“Tara, the cases weren’t…” Nick trailed off. He’d probably been about to say the cases hadn’t truly been mine, that they belonged to the IRS, but he apparently thought better of it. You can’t fight an emotional reaction with logic. He took my hand again. “I’m sorry. It sucks.”
I released a long breath. “I suppose if anyone had to get those cases, I’m glad it was you.”
I’d already done some legwork on the cases. I’d spoken by phone with an agent from Immigration and Customs Enforcement about counterfeit electronics being shipped by Tokyo Discount Telecom. I’d also met with an assistant state attorney general about the collections fraud case. I’d been looking forward to working the investigations, especially because they’d involve foreign travel. The only international travel I’d done was an occasional trip to Mexico, standard vacation fare for Texans given the close proximity and relatively low cost. I’d been looking forward to visiting Asia. Now I’d be stuck at home.
Or would I?
“I’m going to Tokyo and New Delhi with you.” The airfare would put a huge dent in my savings, but I had to go along. These cases were mine, dammit. I needed to see them through.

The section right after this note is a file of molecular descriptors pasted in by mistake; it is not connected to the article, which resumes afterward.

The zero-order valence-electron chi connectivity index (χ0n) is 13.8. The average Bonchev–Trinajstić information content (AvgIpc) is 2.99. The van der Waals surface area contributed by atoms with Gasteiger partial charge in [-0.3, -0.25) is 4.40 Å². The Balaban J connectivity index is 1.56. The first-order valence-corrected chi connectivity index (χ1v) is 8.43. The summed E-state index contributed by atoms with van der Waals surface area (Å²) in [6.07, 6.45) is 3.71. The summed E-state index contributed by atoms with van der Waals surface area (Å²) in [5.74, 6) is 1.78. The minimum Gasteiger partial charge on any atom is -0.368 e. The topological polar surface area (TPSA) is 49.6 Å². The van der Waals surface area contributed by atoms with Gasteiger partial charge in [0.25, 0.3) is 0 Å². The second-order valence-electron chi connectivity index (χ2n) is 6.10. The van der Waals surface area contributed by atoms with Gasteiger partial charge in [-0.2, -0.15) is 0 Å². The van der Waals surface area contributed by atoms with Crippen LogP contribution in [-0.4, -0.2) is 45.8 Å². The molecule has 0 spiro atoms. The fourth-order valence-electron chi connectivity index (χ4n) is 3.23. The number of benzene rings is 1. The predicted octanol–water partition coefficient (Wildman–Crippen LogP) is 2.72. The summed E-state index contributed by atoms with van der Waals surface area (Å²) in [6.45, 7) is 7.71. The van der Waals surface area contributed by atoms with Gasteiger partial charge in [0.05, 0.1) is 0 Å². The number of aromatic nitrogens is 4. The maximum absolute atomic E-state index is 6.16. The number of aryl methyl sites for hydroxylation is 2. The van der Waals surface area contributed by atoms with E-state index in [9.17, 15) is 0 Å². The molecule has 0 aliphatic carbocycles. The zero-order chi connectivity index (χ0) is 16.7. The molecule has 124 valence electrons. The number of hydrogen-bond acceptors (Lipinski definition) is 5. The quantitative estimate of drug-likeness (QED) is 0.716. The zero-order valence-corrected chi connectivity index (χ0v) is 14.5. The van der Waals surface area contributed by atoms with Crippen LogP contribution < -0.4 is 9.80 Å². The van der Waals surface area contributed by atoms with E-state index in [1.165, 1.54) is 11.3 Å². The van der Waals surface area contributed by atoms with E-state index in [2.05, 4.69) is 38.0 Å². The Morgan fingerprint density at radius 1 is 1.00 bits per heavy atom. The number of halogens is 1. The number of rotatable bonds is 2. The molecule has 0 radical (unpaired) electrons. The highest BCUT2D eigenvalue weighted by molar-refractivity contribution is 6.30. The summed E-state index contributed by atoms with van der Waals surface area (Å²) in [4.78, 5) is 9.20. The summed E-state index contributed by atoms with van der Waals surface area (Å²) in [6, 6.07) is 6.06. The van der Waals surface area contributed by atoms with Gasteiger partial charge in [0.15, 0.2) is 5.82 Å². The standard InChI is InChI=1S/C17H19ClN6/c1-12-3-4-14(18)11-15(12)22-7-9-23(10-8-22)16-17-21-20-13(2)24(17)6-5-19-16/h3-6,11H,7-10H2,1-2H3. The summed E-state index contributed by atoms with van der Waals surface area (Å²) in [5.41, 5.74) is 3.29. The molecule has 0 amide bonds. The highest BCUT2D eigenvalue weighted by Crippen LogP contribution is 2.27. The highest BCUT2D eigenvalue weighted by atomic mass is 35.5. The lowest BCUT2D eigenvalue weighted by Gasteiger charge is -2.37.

Nick dipped his head in acknowledgment. “Had a feeling you’d say that. Already bought your plane tickets.”
The guy knew me well, huh?
“I’ll pay you back.”
“You’ll do no such thing. We could use your help. Besides, I’ve got money in the bank and no one counting on me but a smelly old dog.”
Nutty looked up on hearing the word “dog.” Not realizing he’d been insulted, he wagged his tail, causing it to thump-thump-thump against my door.
“Thanks, Nick. So much.” It was a generous, thoughtful gesture. I put my hands on Nick’s cheeks and stood on tiptoe to give him a final peck and a tight, warm hug. Nutty received an ear ruffle and a kiss on the nose. “Bye, boy.”
The dog replied with three wags of his tail and a woof!
Copyright © 2013 by Diane Kelly